This is due to a unit capacity conversion issue. Hardware manufacturers usually define 1K=1000 bytes according to decimal, while software providers (ex: Microsoft) define 1K=1024 bytes according to binary. In addition manufactures retain 3~5% of capacity for firmware, application software, and data storage maintenance. So there is the difference between actual capacity and marked capacity.
The data transfer rate is different. USB1. around 187.5KB/Second USB1.1 around 1.5MB/Second USB2.0 around 60MB/Second USB3.0 around 500MB/Second USB3.1 up to 1000MB/Second
This is because the default format of your USB disk is FAT16. Format the USB disk again in FAT32.
It is the problem of the FAT system. Most manufacturers formatted the USB disk in FAT file system. If you copy over 255 files to the USB disk at the same time, you can create a new folder or directly re-format the USB disk to FAT32 or exFAT. However, only the FAT format is compatible with most operating systems.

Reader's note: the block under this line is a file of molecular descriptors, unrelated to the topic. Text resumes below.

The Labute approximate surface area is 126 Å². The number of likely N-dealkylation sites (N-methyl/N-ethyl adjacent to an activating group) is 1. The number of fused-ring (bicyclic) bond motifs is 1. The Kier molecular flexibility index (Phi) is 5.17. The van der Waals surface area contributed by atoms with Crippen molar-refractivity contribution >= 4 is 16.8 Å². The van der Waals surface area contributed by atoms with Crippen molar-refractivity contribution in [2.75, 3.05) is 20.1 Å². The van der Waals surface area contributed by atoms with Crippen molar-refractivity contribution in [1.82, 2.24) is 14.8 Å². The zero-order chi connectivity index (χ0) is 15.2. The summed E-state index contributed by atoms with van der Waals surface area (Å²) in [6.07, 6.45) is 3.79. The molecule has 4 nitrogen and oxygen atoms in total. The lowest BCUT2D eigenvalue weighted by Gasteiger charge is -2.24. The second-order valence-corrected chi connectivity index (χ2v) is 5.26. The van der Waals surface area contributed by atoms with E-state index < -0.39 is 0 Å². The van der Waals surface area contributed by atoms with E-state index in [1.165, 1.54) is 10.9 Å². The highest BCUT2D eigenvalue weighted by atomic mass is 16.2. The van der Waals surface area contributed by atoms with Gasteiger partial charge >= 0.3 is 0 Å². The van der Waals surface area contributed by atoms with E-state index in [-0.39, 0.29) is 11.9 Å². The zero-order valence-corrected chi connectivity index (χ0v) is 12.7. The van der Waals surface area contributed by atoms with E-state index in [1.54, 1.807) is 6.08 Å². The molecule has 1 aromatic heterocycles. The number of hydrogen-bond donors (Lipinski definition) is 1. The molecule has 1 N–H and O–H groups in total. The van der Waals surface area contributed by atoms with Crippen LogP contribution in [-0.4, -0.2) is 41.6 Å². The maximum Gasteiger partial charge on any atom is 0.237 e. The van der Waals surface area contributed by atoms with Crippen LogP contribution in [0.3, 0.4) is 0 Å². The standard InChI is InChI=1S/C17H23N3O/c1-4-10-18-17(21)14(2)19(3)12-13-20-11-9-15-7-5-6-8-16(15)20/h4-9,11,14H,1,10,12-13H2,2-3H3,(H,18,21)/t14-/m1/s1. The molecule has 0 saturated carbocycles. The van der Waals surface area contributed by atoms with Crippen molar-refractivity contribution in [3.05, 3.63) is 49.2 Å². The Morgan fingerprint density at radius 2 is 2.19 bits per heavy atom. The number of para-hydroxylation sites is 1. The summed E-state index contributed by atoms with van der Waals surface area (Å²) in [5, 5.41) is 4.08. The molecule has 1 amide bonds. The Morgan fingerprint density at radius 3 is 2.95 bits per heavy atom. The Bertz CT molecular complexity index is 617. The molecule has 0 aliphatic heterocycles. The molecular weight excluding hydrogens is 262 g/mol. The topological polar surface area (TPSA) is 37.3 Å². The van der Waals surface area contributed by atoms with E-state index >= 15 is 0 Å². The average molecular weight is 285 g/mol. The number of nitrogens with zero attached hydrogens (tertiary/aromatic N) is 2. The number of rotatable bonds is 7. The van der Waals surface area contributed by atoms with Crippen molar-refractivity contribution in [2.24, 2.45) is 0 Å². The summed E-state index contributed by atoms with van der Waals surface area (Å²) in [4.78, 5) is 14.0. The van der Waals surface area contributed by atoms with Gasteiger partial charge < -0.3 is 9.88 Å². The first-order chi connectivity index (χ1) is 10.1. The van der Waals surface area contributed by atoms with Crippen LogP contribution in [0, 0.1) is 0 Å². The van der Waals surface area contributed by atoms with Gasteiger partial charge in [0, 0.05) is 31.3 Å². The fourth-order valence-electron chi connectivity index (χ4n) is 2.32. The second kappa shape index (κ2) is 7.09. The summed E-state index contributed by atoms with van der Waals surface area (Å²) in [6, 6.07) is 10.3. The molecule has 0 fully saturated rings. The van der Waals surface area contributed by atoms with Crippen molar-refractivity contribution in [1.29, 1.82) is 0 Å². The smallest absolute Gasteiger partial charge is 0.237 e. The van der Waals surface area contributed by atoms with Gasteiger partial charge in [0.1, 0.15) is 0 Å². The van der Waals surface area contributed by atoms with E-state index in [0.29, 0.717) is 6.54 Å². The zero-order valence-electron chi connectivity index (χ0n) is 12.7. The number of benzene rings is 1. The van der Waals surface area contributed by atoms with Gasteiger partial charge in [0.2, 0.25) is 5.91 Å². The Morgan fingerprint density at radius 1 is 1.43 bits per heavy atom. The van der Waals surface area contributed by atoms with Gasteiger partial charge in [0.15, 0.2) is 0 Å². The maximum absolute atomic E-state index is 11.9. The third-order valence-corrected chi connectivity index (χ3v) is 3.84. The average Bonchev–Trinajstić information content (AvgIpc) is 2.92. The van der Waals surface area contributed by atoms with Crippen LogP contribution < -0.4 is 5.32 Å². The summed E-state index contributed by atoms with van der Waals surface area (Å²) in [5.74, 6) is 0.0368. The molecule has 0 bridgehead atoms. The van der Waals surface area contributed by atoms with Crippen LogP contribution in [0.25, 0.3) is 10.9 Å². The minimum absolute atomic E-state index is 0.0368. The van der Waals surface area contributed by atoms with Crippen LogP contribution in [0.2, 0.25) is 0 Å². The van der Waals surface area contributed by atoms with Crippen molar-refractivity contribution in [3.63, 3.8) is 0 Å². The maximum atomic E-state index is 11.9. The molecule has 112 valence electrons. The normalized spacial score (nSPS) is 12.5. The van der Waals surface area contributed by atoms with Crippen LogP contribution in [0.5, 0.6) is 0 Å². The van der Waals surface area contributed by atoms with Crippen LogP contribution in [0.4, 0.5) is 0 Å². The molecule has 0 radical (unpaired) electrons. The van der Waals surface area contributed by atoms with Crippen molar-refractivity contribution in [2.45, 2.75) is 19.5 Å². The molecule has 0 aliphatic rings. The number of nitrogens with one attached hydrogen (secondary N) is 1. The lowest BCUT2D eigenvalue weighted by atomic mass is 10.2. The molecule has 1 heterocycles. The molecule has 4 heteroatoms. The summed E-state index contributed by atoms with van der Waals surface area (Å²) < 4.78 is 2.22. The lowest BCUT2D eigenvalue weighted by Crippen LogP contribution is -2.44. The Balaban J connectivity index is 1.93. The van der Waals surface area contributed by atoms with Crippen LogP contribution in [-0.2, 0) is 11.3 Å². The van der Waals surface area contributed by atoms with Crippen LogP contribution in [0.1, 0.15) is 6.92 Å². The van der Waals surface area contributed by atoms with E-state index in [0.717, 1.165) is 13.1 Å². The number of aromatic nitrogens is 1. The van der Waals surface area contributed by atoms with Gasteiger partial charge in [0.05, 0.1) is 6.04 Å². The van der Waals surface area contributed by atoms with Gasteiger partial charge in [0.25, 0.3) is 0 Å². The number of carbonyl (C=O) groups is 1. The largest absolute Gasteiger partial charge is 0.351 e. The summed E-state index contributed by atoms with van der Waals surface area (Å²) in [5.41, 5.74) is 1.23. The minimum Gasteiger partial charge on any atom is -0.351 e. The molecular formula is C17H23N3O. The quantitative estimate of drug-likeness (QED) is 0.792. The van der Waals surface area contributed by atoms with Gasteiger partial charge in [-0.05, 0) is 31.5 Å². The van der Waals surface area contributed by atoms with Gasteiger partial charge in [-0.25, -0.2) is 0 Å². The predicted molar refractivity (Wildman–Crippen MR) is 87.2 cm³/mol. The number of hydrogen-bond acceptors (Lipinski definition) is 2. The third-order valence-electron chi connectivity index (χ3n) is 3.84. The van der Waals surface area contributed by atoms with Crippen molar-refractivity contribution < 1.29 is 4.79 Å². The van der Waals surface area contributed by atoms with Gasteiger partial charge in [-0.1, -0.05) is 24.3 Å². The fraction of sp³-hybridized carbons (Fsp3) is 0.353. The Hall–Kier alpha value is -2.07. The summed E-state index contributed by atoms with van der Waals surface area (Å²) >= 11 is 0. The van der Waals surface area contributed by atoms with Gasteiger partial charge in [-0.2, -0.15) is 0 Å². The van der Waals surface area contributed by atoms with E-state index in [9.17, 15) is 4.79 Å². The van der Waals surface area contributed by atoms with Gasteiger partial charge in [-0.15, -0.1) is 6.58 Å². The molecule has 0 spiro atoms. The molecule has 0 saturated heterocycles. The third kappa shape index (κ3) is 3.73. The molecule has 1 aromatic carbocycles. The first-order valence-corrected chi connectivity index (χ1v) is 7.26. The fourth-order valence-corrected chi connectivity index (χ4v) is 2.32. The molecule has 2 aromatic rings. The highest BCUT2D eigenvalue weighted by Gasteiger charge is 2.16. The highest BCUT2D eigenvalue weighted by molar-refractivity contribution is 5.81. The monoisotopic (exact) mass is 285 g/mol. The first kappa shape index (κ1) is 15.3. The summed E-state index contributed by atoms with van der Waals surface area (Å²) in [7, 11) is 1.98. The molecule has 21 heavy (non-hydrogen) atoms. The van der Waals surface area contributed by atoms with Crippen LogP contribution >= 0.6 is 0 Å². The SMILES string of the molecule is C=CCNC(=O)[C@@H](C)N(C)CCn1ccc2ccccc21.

FAT 16 file formats can only support 2 GB size for a single file, and FAT32 file format can only support 4 GB size for a single file, so the NTFS or exFAT file format must be used instead for file sizes larger than 8 GB (including 8 GB). Please verify your file system format in advance.
The "Stream Loss" error message usually occurs as data is transferred from a storage device of NTFS format to a Flash drive of FAT or FAT32 format. Generally speaking, such"Stream Loss" message will not result in data damage or miss, so that you can continue without worry. This error message is generated due to automatic generation of "Thumbs.db" file in a folder because of NTFS format. Such error message will not occur by deleting "Thumbs.db" file before copying the folder.
To safely remove a certain device, please click the Safely Remove Hardware icon.
According to the latest USB-IF specification that announced in 2019. SuperSpeed USB 3.2 Gen1(5Gbps) is equal to the past USB 3.1 Gen1 and USB 3.0 specification. And SuperSpeed+ USB 3.2 Gen2 will rise from Gen2 by 1(10Gbps) to Gen2 by 2(20Gbps).